Police, Policy, People

11/26/2018

STATE LEGISLATURES MAGAZINE | NOVEMBER-DECEMBER 2018

Illustration of criminatl justice policy being painted

Police Departments and Lawmakers Are Striving to Create Safer Communities

By Amanda Essex

From holding lip-sync challenges to negotiating serious policy changes, law enforcement officials, citizens and policymakers are working together to create safer communities and increase police effectiveness. Efforts can be seen at all levels of government. At the state level, the volume of legislation addressing law enforcement has increased significantly in the last few years. In 2017 alone, lawmakers introduced some 1,500 bills nationwide and enacted more than 260 of them. That’s a big leap from the 93 new laws passed in 2016 and 64 in 2015. Police have worked with legislators in the development of some of these new laws.

States and law enforcement agencies have re-evaluated their use-of-force policies in light of high-profile incidents involving police and community members. New approaches to dealing with mental illness and emerging technologies have also spurred changes.

Significant legislative trends in recent years include alternatives to arrest, law enforcement training and officer safety.

Not Just Arrests

It used to be that when law enforcement officers encountered someone having a mental health crisis, the only option available was to arrest that person and hold him or her in custody.

As we recognize the unique response required for people with behavioral health needs, however, police options are changing. A few state legislatures have expanded police authority, allowing officers to take people in crisis to treatment facilities or hospitals to address their needs.

A bill signed in August in Illinois supports programs that direct people with substance use disorders away from the criminal justice system and into treatment services. Known as “deflection,” an officer makes the connection between a person who might otherwise have been arrested and a treatment provider or medical professional.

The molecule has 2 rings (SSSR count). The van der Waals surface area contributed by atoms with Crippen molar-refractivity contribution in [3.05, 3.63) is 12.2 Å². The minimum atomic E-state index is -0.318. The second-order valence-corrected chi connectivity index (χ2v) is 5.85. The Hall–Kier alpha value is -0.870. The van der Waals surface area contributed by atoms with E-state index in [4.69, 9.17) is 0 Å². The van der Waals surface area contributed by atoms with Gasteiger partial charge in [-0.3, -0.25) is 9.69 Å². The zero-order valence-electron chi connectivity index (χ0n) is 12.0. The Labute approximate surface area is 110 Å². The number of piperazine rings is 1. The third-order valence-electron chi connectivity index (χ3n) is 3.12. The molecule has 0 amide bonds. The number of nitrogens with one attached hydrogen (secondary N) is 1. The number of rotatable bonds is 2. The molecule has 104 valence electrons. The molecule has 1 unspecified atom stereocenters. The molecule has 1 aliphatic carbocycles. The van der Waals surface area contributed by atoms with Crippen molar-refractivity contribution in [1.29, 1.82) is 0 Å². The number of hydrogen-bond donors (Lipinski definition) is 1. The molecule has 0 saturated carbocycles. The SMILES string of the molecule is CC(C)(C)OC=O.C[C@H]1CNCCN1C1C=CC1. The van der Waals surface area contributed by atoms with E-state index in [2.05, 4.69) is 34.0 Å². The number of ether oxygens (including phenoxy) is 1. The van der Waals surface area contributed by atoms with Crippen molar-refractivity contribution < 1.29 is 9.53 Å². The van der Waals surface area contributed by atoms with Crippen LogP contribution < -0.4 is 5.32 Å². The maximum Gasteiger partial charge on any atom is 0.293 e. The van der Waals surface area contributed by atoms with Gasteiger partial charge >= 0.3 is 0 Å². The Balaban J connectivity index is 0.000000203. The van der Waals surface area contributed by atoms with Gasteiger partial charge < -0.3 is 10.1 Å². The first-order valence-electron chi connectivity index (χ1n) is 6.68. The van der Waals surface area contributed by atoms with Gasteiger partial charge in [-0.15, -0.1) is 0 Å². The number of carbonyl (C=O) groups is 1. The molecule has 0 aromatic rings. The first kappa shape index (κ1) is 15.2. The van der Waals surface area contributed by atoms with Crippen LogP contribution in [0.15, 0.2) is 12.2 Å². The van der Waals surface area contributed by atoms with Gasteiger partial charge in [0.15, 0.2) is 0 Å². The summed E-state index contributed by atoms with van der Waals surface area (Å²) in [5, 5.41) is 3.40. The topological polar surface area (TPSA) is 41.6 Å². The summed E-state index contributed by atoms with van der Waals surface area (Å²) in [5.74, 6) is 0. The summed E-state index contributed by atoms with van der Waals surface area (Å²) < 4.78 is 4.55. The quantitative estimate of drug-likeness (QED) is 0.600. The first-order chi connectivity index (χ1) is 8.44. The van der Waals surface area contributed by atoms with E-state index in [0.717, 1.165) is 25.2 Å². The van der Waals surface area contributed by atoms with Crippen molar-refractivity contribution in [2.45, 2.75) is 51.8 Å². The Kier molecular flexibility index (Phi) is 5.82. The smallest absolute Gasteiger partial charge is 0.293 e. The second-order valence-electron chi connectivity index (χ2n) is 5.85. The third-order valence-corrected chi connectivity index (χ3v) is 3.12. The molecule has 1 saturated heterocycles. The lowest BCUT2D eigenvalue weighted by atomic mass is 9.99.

The new law acknowledges that “law enforcement officers have a unique opportunity to facilitate connections to community-based behavioral health interventions that provide substance use treatment and can help save and restore lives,” reduce drug use, overdoses, crime and recidivism, “and help prevent arrest and conviction records that destabilize health, families and opportunities for community citizenship and self-sufficiency.”

A current Illinois police chief and a former chief and current city manager were instrumental in getting the legislation passed. Eric Guenther, chief of police in Mundelein, Ill., says the legislation is unique because it “recognizes a paradigm shift in law enforcement’s approach to those who struggle with substance use.”

Danny Langloss, city manager and former police chief in Dixon, Ill., describes the enactment of the law as a “hopeful day for Illinois law enforcement and those suffering from substance use disorder. … With this bill, the police now have new programs at their disposal that save lives and make our communities safer.”

Kentucky, New Jersey and Texas are among the states that have enacted laws allowing deflection programs.

Law Enforcement Training

States also are requiring officers to complete training on how to respond to someone experiencing an acute crisis. Alabama, California, Montana and South Carolina are among the states to require or encourage crisis intervention training for officers.

A resolution adopted by the Alabama Legislature in 2017 encouraged the state’s Peace Officers Standards and Training Commission to offer mental health awareness training. Resolution sponsor Representative Mike Ball (R) says the training is important because it might allow an officer to avoid using force—especially deadly force. “Nobody wants to use deadly force, though in some instances you might have to,” he says. “But we need our officers trained to de-escalate.”

Arkansas requires officers in the police academy to complete at least 16 hours of training on behavioral health crisis intervention, and South Carolina requires some officers to complete continuing education credits addressing mental health or addictive disorders. Both states’ requirements were put in place in 2017.

Protecting Those Who Serve

Training requirements ensure that officers are prepared to protect themselves in a crisis, to diffuse dangerous situations and to prevent harm to the people they encounter.